This article explains how to determine if your medical device requires a post-market clinical follow-up (PMCF) study for CE Marking. This is currently a non-existent requirement for most 510k submissions. Still, it is an area of emerging concern for all medical device regulations, and this article explains why substantial equivalence is not enough.
For CE Marking applications of medical devices, all medical devices must have evidence of a post-market clinical follow-up (PMCF) study protocol or a justification for why a post-market clinical follow-up (PMCF) study is not required. The biggest mistakes I see are that manufacturers refer to their post-market surveillance (PMS) procedure as the post-market surveillance (PMS) plan for their product family. They say they do not need to perform a post-market clinical follow-up (PMCF) study because the device is similar to several other devices on the market (i.e., substantially equivalent).
Why Substantial Equivalence Isn’t Enough
This rationale fails the technical review of most CE Marking submissions because although products can be approved for CE Marking based upon substantial equivalence, the manufacturer must continue to monitor the performance of the device after the product is launched to make sure of two critical things:
- Is the substantially equivalent device as safe and efficacious as the predicate device?
- Are there new risks that are identified when the device is used for a long duration (e.g., implanted) by a broader user population or to treat a broader patient population / broader indication for use?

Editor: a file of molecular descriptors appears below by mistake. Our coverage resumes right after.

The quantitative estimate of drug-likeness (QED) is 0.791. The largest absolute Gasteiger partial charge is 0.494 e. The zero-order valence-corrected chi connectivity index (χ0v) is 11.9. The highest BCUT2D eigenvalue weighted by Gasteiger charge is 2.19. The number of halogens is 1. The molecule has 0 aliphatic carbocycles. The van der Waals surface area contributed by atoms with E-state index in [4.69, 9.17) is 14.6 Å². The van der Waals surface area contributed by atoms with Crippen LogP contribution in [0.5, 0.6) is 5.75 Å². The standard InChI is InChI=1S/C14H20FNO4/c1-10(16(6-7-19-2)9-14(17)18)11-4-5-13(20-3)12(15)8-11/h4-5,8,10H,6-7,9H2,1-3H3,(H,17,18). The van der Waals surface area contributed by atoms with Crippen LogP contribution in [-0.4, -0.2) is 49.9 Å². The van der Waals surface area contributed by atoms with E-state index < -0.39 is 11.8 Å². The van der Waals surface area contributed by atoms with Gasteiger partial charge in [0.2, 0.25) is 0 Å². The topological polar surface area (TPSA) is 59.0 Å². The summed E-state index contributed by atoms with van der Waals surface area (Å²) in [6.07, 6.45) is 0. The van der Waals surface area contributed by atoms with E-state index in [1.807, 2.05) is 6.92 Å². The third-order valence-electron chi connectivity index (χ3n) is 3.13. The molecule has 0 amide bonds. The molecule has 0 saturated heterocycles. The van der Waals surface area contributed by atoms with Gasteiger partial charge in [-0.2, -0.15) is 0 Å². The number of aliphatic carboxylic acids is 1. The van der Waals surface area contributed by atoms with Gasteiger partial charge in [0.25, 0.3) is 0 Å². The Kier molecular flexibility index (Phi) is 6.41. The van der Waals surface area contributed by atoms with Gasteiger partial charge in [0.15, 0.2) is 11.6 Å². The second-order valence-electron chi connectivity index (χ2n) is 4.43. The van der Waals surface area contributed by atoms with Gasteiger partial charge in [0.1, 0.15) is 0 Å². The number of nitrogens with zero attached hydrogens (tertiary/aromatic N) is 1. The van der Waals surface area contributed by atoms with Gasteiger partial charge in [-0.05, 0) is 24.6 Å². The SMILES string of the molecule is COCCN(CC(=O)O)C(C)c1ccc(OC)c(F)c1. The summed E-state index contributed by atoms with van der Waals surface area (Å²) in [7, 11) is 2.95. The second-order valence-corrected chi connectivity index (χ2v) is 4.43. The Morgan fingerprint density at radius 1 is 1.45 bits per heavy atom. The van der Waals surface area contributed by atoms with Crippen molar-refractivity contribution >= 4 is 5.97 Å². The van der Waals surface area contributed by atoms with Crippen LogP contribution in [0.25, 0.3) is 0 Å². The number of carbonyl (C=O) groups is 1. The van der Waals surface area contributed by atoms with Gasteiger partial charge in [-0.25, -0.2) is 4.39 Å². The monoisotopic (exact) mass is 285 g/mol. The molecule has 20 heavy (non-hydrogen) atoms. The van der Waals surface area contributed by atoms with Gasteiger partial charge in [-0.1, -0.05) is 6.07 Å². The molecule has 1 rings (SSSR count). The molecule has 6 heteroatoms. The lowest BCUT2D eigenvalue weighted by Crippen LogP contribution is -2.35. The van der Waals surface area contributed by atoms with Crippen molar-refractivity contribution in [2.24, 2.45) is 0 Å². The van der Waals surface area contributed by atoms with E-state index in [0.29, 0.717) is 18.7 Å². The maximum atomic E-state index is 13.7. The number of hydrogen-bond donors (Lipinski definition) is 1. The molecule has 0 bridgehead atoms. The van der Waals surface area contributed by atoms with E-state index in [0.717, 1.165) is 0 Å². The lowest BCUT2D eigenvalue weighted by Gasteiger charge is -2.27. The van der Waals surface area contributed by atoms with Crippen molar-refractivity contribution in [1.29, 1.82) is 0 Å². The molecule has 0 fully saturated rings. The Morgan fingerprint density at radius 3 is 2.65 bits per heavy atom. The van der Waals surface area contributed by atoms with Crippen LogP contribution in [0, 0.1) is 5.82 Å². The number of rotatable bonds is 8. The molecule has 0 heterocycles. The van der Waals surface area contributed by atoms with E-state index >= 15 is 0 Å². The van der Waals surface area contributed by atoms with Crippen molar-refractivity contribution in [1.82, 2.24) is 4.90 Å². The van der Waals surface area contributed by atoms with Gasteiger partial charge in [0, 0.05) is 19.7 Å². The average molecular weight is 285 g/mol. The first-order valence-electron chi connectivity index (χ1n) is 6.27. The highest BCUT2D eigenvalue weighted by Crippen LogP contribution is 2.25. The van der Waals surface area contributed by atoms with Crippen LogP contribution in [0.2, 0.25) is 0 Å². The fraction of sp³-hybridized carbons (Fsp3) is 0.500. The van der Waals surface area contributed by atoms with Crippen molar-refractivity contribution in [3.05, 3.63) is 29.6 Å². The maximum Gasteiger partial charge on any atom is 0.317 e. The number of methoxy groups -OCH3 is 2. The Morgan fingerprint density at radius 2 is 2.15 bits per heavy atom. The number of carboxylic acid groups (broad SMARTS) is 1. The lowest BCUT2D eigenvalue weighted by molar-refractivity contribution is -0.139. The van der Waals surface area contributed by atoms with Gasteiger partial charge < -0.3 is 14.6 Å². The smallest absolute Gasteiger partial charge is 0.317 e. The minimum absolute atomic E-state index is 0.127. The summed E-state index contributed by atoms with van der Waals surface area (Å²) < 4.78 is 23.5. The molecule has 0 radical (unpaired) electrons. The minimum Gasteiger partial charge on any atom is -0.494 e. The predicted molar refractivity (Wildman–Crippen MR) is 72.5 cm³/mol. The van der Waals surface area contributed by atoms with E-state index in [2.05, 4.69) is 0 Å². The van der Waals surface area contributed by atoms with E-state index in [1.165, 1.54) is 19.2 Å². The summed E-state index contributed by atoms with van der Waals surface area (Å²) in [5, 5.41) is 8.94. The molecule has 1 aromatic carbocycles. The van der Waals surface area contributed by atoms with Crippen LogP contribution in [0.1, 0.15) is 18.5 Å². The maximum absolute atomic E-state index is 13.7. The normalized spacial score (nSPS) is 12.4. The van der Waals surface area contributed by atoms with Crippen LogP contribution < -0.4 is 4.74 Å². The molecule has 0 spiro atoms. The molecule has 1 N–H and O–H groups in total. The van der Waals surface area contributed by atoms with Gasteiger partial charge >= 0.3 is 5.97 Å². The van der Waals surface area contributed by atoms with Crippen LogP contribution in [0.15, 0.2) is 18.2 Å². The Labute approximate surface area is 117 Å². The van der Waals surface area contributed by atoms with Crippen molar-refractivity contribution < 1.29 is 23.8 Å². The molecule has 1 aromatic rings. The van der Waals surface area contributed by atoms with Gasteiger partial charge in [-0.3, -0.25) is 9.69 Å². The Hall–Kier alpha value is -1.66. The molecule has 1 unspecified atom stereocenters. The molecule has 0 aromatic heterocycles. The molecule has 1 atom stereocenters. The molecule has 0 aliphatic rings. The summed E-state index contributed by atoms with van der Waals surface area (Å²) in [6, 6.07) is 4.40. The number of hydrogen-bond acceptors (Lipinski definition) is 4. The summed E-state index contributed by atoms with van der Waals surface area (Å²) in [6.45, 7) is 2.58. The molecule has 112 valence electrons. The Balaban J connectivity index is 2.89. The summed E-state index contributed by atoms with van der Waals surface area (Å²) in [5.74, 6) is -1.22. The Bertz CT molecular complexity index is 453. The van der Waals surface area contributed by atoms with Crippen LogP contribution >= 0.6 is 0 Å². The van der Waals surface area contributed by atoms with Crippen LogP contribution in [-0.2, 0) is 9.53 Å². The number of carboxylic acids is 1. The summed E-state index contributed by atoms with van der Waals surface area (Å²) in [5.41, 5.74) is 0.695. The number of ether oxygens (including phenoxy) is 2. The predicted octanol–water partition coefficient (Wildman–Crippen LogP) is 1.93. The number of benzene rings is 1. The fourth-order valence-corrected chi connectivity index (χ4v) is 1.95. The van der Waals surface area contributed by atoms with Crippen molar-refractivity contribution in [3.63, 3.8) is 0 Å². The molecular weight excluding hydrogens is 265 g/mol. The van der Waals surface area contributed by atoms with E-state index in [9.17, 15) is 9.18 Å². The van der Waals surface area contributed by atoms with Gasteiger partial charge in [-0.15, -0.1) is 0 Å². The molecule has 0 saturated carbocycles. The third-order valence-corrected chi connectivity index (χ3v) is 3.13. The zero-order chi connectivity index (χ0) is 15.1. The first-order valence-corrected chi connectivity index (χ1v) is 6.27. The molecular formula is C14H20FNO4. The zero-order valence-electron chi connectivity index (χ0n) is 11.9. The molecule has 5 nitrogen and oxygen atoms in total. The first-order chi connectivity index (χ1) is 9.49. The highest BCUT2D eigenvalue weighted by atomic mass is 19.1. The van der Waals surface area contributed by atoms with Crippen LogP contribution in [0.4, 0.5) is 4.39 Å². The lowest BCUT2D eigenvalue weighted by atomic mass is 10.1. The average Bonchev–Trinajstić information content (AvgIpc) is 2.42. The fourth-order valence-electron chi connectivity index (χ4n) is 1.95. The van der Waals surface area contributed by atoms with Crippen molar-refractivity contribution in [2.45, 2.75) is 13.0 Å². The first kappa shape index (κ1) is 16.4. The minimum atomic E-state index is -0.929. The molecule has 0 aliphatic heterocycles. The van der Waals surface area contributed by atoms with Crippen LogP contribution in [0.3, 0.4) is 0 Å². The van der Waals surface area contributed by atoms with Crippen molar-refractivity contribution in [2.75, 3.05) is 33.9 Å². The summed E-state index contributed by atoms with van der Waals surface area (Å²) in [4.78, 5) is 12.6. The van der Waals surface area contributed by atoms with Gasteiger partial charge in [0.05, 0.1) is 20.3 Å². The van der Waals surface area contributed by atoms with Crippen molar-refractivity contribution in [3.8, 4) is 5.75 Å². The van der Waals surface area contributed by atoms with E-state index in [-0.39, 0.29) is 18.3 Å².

A post-market clinical follow-up (PMCF) study MIGHT be needed
If you have a high-risk device that is implantable, has an innovative design, and you are using moon rocks for the patient contacting materials, you need a post-market clinical follow-up (PMCF) study. If you make a generic version of a sterile bandage with a cartoon character for decoration, you don’t need a post-market clinical follow-up (PMCF) study. Unfortunately, most products fall into the “might be needed” category rather than a “yes” or “no.” If you have any experience in regulatory affairs, you know that regulators love guidance documents and systematic evaluation methods. Here’s my systematic method of evaluation…
Step 1 – Read MEDDEV 2.12/2.
Step 2 – Make a table with each of the 17 “might be needed” categories from the guidance document in the far left column.
Step 3 – In the second column, indicate whether the risk category from the table applies to your device–” yes” or “n/a.”
Step 4 – As with all valuable checklists, you must explain your non-applicability rationale wherever the category doesn’t apply. Enter your explanation in the third column next to the “n/a”…PS – nobody cares if the “n/a” is capitalized.